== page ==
U.S. President Barak Obama’s visit to Ethiopia on July 27 and 28, provided an opportunity for America to question its ally on the nation’s human-rights record, which has been criticized by global human rights watch groups.
While sharing the stage with Ethiopia Prime Minister Hailemariam Desalegn, Obama alluded to the country’s record: “[W]hen people know that they’re included in the political process, that makes a country stronger and more successful and more innovative. So we discussed steps that Ethiopia can take to show progress on promoting good governance, protecting human rights, fundamental freedoms and strengthening democracy,” Obama told reporters during a joint news conference in Addis Ababa, the nation’s capital and the seat of the African Union.
It had been hoped that the two leaders would have included a discussion on religious rights as Ethiopia ranks 22nd on the 2015 Open Doors World Watch List: an annual list of the countries where life as a Christian is most difficult. Neither Obama nor Desalegn took the opportunity to address the case of three Christians convicted of arson for a fire on May 26, 2014 that left an Ethiopian Orthodox Church building in the rural community of Gulema Iyesus (approx. 150 miles north of Addis Ababa) in ashes. A month after the fire, officials arrested two youth Protestant evangelists, Tibebu Mekuria and Dawit Jemberu, and charged them with starting the fire. They also arrested another Protestant Christian and small kiosk owner, Belete Tilahun, and accused him of funding the attack.
Although witnesses testified that the men were not near the building at the time of the fire and the single prosecution witness gave inconsistent testimony, the judge found all three guilty on October 28, 2014, and delivered sentences of up to nine years in prison to each of the men. After several rejected appeals, the case reached the Ethiopian Supreme Court on July 8, but their trial has been postponed until October 2015, apparently due to a lack of judges.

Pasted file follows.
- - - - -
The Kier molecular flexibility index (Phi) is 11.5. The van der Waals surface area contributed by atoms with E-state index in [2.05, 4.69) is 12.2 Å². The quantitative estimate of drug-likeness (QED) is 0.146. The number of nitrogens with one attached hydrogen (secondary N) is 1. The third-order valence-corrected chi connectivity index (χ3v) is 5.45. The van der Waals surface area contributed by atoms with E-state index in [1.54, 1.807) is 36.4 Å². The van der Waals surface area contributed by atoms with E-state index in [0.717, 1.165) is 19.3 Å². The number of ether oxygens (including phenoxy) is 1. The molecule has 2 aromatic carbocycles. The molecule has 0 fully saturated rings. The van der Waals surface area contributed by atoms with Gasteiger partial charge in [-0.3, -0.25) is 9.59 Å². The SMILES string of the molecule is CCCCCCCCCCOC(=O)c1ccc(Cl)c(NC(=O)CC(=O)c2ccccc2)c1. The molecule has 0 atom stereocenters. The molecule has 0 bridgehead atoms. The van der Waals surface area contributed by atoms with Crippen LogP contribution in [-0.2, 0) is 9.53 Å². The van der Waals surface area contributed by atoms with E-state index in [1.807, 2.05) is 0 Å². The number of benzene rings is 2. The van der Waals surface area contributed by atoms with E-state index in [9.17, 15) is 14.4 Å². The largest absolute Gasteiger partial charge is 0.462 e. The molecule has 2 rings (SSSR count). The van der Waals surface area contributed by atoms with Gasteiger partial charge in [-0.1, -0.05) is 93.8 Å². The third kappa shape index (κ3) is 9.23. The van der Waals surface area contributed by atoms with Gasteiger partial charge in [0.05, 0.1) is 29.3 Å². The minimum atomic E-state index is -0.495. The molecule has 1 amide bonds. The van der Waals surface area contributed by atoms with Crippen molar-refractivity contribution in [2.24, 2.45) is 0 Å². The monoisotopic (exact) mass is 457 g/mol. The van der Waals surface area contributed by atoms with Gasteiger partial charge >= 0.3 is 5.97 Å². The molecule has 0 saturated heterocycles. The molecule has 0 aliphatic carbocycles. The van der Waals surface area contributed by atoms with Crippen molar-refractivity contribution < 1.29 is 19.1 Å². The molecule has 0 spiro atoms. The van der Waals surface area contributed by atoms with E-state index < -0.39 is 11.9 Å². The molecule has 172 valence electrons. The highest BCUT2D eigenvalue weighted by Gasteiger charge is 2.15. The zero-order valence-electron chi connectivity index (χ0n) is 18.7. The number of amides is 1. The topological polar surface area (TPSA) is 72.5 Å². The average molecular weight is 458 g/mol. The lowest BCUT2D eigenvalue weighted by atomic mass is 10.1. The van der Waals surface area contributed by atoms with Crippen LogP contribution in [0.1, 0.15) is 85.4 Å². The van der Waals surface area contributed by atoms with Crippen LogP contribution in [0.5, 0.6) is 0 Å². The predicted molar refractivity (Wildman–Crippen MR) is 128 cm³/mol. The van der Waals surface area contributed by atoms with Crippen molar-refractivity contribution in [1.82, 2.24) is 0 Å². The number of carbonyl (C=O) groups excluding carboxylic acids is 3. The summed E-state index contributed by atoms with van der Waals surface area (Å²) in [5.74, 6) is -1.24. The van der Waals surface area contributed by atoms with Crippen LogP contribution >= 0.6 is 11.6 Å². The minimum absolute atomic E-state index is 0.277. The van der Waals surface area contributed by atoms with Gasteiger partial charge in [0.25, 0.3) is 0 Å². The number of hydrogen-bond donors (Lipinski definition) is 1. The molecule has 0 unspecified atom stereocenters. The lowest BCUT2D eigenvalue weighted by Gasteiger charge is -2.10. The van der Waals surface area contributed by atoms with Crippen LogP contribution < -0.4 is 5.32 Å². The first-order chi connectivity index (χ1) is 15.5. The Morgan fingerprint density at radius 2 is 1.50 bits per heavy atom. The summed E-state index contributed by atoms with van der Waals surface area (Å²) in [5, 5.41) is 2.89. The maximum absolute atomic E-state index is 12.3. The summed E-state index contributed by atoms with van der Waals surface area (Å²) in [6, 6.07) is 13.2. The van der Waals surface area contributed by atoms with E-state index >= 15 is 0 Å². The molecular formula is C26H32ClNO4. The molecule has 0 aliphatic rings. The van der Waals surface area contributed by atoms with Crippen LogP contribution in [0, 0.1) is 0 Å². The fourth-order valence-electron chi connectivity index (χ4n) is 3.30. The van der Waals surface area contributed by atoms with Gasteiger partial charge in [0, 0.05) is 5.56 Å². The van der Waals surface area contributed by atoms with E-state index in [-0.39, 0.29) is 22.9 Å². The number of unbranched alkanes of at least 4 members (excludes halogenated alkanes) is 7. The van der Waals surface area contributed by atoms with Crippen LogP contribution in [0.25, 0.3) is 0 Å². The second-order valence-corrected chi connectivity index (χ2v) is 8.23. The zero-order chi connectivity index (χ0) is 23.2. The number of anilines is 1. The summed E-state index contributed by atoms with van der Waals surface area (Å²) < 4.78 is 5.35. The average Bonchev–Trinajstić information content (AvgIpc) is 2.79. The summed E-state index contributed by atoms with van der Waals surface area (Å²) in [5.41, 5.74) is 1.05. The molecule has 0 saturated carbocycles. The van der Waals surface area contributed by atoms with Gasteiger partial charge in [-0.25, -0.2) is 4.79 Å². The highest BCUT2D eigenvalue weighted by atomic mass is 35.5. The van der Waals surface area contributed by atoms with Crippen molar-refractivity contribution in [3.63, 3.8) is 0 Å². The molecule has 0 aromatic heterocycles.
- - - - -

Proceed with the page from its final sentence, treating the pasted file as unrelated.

The Ethiopian Orthodox Church (EOC) is among the oldest churches in Africa, dating back to the fourth century. Throughout the history of Ethiopia, the EOC is the only church to have state religion status, but at the start of Ethiopia’s Communist era in 1974, church and state were separated and the EOC lost its state religion status.
However, the church continues to unofficially enjoy this standing and it retains a powerful voice in all state and religious affairs. Mahibere Kidusan, a conservative movement within the church, poses a growing threat to non-traditional Protestants. The group allegedly seeks to influence government policies to restrict the activities of other religions.
Prime Minister Desalegn belongs to the Apostolic Church of Ethiopia, an “Oneness Pentecostal” denomination. Because he does not belong to the unofficial “state” Ethiopian Orthodox Church, he has been accused of being biased in favor of evangelicals, which in turn has led to increasing pressure on them.
President Obama ended his 5-day visit to Africa by warning that the continent will not advance if its elected leaders refuse to step down when their terms end. “Nobody should be president for life,” President Obama said. According to the BBC News, he also condemned the repression of women, saying the, “single best indicator of whether a nation will succeed is how it treats its women.” His remarks came during a speech at the African Union’s headquarters in Ethiopia’s capital, Addis Ababa; this was the first time a sitting US president has addressed the body.
Source: World Watch Monitor
Father God, we come before you today praying for the leadership in all the nations in Africa, as well as for President Obama and America; “You shall appoint judges and officers in all your towns that the Lord your God is giving you, according to your tribes, and they shall judge the people with righteous judgment. You shall not pervert justice. You shall not show partiality, and you shall not accept a bribe… Justice, and only justice, you shall follow, that you may live and inherit the land that the Lord your God is giving you.” (Deut. 16:18-20). And, Father, we pray for Tibebu Mekuria, Dawit Jemberu and Belete Tilahun, who are now in prison. Lord Jesus, be with these men today, sustaining every need and providing comfort in times of distress. Also, we ask for opportunities to share Your love among fellow inmates. May this time in prison not be in vain; instead, we pray for a harvest of souls to enter Your kingdom. Praying in Jesus’ Name, Amen